‘Radioactive’ leak at IGIA: Emergency withdrawn, NDRF says no need to panic

The “leak” was tracked to a consignment of nuclear drugs for cancer — Molybdenum-99 — for a private central Delhi-based hospital.

By: Express News Service | New Delhi | Updated: October 10, 2016 3:34 am
radioactive leak, delhi airport, delhi cargo, radioactive leak delhi airport, t3 terminal leak, radio active material leak t3, breaking news, latest news Authorities claimed there was no need to panic and that the radioactivity was within permissible limits. (Express Photo: Oinam Anand)

A suspected radioactive leak was reported from the import cargo bay of the Indira Gandhi (IGI) International Airport Sunday after one of the loaders raised an alarm that a radioactive substance had leaked from a shipment carrying material for cancer treatment from France.

The “leak” was tracked to a consignment of nuclear drugs for cancer — Molybdenum-99 — for a private central Delhi-based hospital. After detailed examination, authorities claimed there was no need to panic and that the radioactivity is within permissible limits.

In a statement, District Magistrate Abhishek Singh said, “An inadvertently wrong radiological emergency message was conveyed. A nuclear medicine, Molybdenum-99, was being brought from Air France flight on behalf of B L Kapoor Hospital, Pusa Road. The quantity of radiation emitted from the nuclear medicine is below 1 milli-roentgen (measurement of radiation). There is no beta radiation in the surrounding areas and there is no leakage. Hence it cannot be termed an emergency. A final call has thus been taken and the Radiological Emergency has been called off at 1.55 pm.”

Emergency response was activated after a PCR call was made by one of the loaders at the cargo bay. According to sources, the man saw the radioactive tag attached to the consignment and took a radiation reading.

A police source said, “After reaching the bay, it was found that six packets containing solid sodium molybdate had arrived from Paris by (Air France) flight AF226 Saturday night. The consignment was meant for the cargo terminal but was mistakenly placed in an area meant for courier packets. During measurement, the loader incorrectly measured the limit of the radioactive substance. When the reading showed ‘high’ levels, he immediately made a call to PCR, following which the area was cordoned off. The cargo complex was vacated as a preventive measure.”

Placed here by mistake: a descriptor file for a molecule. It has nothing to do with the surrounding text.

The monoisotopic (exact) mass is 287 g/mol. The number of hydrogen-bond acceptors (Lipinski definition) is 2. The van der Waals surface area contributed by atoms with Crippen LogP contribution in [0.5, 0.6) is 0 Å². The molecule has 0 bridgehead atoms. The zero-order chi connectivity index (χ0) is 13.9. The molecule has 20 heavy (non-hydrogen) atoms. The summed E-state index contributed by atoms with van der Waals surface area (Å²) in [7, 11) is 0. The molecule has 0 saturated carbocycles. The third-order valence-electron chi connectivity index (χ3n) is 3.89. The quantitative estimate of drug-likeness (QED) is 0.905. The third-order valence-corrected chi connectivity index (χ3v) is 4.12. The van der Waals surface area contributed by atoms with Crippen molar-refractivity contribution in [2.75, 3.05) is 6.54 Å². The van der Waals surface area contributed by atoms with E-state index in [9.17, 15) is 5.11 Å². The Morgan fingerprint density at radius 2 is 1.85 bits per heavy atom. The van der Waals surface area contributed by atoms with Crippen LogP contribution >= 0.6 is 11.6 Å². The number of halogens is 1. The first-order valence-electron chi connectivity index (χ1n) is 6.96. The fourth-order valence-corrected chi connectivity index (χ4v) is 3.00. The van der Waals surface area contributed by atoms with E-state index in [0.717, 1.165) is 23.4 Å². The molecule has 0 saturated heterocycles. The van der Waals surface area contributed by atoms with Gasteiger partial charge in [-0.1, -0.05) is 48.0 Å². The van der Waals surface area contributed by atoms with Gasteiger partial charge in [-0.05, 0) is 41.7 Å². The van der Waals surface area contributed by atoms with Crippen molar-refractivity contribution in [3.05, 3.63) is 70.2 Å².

It was later found that the supposed leakage had a reading of 5 milli-roentgen per hour, well within permissible limits, added the source.

DCP (Airport) Sanjay Bhatia said the radioactivity following the leak was within permissible limits and no one at the airport was affected.

“After receiving the PCR call, the National Disaster Response Force (NDRF), Department of Atomic Energy and other agencies reached the spot. No injury or health problems to people have been observed so far. After detailed examination, the NDRF has confirmed that radioactivity is within the permissible limits. The consignee of the medicines was identified as Dhitee Biotech India Pvt Ltd, located in Okhla industrial area in south Delhi,” he said.

Delhi International Airport Ltd (DIAL) said there was no radioactive leak at the airport and no flight operations were affected.

Meanwhile, Air France confirmed that a shipment of the radioactive material was brought on its flight from Paris to New Delhi. “The shipment of the radioactive medical material on flight AF226 did not reveal any anomaly. After several controls by the relevant authorities… its acceptation has been confirmed compliant. The transport of this type of material is subject to strict rules and carried out in accordance with international regulations,” said the airline in a statement.

An official at B L Kapoor Hospital said, “It is regular medicine which we require for nuclear diagnostic scans. They are delivered every week by air. The quantity of radiation emitted from the nuclear medicine is below 1 milli-roentgen.”

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